Note: Originally I wrote "unintentionally" and not just "accidentally" but I have realized that even the "accidental" action described in the example below involves the person's intentions of their movements and thus even if the person's intention wasn't to break the vase they still broke the vase through their intentional action and I believe they would necessarily suffer for breaking the vase.


  1. A person is walking through a friend's house and accidentally knocks a vase and causes it to fall and break. The friend asks for the person to buy them a new vase, but the person refuses.

Does the person necessarily suffer for refusing to buy their friend a new vase?

  • 1
    I am finding a trend in your questions: they mostly revolve around justice. But, to me, karma and the dharma are not about justice. And trying to impose theories of justice on them will pull you away from their true meaning. You should check out this article.
    – user29568
    Nov 18, 2018 at 13:10
  • The degree that someone feels stress depends on the person's way of dealing with it. For example, if the person blames the vase's position, then they no longer feel guilty. Or, they can rationalize that the vase was ugly and deserved to be broken. The mind deals with situations in many ways, typically to help relieve the situation(most of the time this is done without thinking about the other person, but only the self.)
    – user29568
    Nov 18, 2018 at 13:24
  • I think the basis of the four noble truths is that there is a way, but I do see how you can interpret as sometimes there is no way. Thich Hanh mentions that it is not about ending suffering, but suffering less.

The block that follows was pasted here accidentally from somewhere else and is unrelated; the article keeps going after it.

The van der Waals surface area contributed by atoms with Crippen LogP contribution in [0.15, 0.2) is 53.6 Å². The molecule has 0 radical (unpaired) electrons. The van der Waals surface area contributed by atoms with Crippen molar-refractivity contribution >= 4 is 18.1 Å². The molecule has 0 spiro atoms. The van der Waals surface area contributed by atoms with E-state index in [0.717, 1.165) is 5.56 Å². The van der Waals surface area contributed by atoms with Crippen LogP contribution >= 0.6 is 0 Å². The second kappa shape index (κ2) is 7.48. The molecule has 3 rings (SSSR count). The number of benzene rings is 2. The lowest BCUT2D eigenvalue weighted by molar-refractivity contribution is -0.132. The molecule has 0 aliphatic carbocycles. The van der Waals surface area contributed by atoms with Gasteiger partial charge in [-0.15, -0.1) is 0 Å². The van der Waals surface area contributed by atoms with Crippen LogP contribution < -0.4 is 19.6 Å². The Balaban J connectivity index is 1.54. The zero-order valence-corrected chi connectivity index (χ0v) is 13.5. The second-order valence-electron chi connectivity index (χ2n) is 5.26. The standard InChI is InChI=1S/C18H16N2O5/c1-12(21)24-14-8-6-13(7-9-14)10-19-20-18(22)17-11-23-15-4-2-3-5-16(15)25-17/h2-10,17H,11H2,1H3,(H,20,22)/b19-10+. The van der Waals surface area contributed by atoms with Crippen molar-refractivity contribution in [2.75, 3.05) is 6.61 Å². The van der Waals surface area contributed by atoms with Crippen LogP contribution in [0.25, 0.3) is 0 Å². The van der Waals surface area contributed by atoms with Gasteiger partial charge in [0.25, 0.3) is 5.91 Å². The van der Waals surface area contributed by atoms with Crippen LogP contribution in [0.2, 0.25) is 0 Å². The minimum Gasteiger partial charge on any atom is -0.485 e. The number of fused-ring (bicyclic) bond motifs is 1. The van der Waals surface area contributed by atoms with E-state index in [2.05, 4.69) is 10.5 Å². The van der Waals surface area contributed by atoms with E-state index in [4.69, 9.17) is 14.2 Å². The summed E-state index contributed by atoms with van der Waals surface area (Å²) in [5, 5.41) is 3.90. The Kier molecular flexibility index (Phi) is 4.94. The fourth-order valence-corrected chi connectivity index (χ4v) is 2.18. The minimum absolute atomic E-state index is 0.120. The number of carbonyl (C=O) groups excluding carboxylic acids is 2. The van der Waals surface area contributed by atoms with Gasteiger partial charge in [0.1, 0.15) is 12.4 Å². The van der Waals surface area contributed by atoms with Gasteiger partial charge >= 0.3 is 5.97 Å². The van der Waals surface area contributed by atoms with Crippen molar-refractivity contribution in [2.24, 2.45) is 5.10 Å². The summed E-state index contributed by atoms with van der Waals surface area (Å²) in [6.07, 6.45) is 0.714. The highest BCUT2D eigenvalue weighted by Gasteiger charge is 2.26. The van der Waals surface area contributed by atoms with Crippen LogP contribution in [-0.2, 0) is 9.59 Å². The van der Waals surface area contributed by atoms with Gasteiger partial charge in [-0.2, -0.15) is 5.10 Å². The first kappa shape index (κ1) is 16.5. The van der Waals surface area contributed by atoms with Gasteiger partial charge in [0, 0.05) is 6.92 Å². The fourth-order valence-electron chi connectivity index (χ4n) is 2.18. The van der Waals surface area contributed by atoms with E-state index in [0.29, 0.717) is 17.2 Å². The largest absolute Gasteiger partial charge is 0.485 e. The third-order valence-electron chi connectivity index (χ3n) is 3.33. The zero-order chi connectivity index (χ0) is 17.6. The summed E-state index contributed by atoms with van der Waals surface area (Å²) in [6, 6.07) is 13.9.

– user29568
    Nov 18, 2018 at 13:26
  • Perhaps this is a lack of mindfulness. At any rate, this seems to the lesson of the broken vase.
    – user14119
    Jul 11, 2019 at 12:26

5 Answers 5


You say "unintentionally" but your friend might see it as "negligence".

  • I didn't mean to break it!
  • Yes but you should have looked where you were going! No one else broke it...

I suspect that Buddhism might classify negligence too as volitional, karmically active, and a cause of suffering.

Anyway, I think that arguing about it with the friend probably counts as intentional.

FWIW a civil court might try to apportion blame e.g. based on where the vase was placed. Who knows, maybe it would be appropriate to share the blame.


Answered on this and some on this version of the question.

Good part of the question, householder Angus, has been answered here: What happens if you drop and break a plate of fruit from the Buddha's altar?.

In regard of so called unintentional action, an older reflection on it might help: , since un-careful has also effects, is to that extend intended.

Unwholesome done knowingly and unknowingly enter image description here (keine lösung = no solution/release)

(Note that this gift of Dhamma is not dedicated for trade, exchange, stacks or entertainment but as a means to make merits toward release from this wheel)

  • Sadhu for the care householder Angus. How ever, do not stress you to much in trying to change the past, although it is good to remove traps one possible has laid out in rage. The path is gained by being resolved on present and future actions.
    – user11235
    Jul 6, 2019 at 3:57
  • Sadhu, sadhu, for effort and care.
    – user11235
    Jul 6, 2019 at 13:24
  • Atma thinks that there is a "rollback" function when viewing the revisions. That might make efforts probably easier, althought, don't forget, others may have answered at another time. The issue, general, was once raised, suggested that questions should not be changed after answers arise (in regard of meaning, of course). Since it can couse stress for others and oneself. It was, how ever, not beloved in this spheres here, often more up in having nice thing to present.